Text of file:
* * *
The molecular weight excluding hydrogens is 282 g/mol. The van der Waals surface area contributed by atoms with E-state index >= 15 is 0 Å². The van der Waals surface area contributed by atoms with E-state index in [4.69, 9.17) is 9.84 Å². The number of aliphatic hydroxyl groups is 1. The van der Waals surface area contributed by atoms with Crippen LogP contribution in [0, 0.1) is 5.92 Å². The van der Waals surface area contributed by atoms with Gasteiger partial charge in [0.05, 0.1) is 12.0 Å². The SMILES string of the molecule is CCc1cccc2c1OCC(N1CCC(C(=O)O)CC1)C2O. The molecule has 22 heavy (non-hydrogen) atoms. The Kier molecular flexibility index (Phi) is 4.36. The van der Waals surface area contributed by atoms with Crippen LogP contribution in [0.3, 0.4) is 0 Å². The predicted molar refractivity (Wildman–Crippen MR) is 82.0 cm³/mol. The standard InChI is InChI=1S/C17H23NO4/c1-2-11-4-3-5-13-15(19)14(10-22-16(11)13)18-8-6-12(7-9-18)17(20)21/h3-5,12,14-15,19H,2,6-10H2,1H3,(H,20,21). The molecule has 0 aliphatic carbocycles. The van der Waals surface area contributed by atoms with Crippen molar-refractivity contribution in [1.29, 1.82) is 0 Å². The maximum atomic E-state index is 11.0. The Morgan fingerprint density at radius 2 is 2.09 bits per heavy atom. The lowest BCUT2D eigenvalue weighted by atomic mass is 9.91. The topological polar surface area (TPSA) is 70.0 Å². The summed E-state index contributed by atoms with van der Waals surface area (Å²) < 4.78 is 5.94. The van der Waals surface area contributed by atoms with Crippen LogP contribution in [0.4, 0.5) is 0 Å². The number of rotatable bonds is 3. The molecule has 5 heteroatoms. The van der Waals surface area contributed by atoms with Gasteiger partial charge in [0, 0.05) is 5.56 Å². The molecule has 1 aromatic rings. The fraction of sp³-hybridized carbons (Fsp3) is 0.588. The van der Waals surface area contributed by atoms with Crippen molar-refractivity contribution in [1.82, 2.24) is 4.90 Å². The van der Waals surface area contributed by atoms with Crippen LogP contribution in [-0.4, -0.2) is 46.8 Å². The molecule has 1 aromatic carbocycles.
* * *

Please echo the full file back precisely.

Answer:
The molecular weight excluding hydrogens is 282 g/mol. The van der Waals surface area contributed by atoms with E-state index >= 15 is 0 Å². The van der Waals surface area contributed by atoms with E-state index in [4.69, 9.17) is 9.84 Å². The number of aliphatic hydroxyl groups is 1. The van der Waals surface area contributed by atoms with Crippen LogP contribution in [0, 0.1) is 5.92 Å². The van der Waals surface area contributed by atoms with Gasteiger partial charge in [0.05, 0.1) is 12.0 Å². The SMILES string of the molecule is CCc1cccc2c1OCC(N1CCC(C(=O)O)CC1)C2O. The molecule has 22 heavy (non-hydrogen) atoms. The Kier molecular flexibility index (Phi) is 4.36. The van der Waals surface area contributed by atoms with Crippen LogP contribution in [0.3, 0.4) is 0 Å². The predicted molar refractivity (Wildman–Crippen MR) is 82.0 cm³/mol. The standard InChI is InChI=1S/C17H23NO4/c1-2-11-4-3-5-13-15(19)14(10-22-16(11)13)18-8-6-12(7-9-18)17(20)21/h3-5,12,14-15,19H,2,6-10H2,1H3,(H,20,21). The molecule has 0 aliphatic carbocycles. The van der Waals surface area contributed by atoms with Crippen molar-refractivity contribution in [1.29, 1.82) is 0 Å². The maximum atomic E-state index is 11.0. The Morgan fingerprint density at radius 2 is 2.09 bits per heavy atom. The lowest BCUT2D eigenvalue weighted by atomic mass is 9.91. The topological polar surface area (TPSA) is 70.0 Å². The summed E-state index contributed by atoms with van der Waals surface area (Å²) < 4.78 is 5.94. The van der Waals surface area contributed by atoms with Crippen LogP contribution in [0.4, 0.5) is 0 Å². The number of rotatable bonds is 3. The molecule has 5 heteroatoms. The van der Waals surface area contributed by atoms with Gasteiger partial charge in [0, 0.05) is 5.56 Å². The molecule has 1 aromatic rings. The fraction of sp³-hybridized carbons (Fsp3) is 0.588. The van der Waals surface area contributed by atoms with Crippen molar-refractivity contribution in [1.82, 2.24) is 4.90 Å². The van der Waals surface area contributed by atoms with Crippen LogP contribution in [-0.4, -0.2) is 46.8 Å². The molecule has 1 aromatic carbocycles.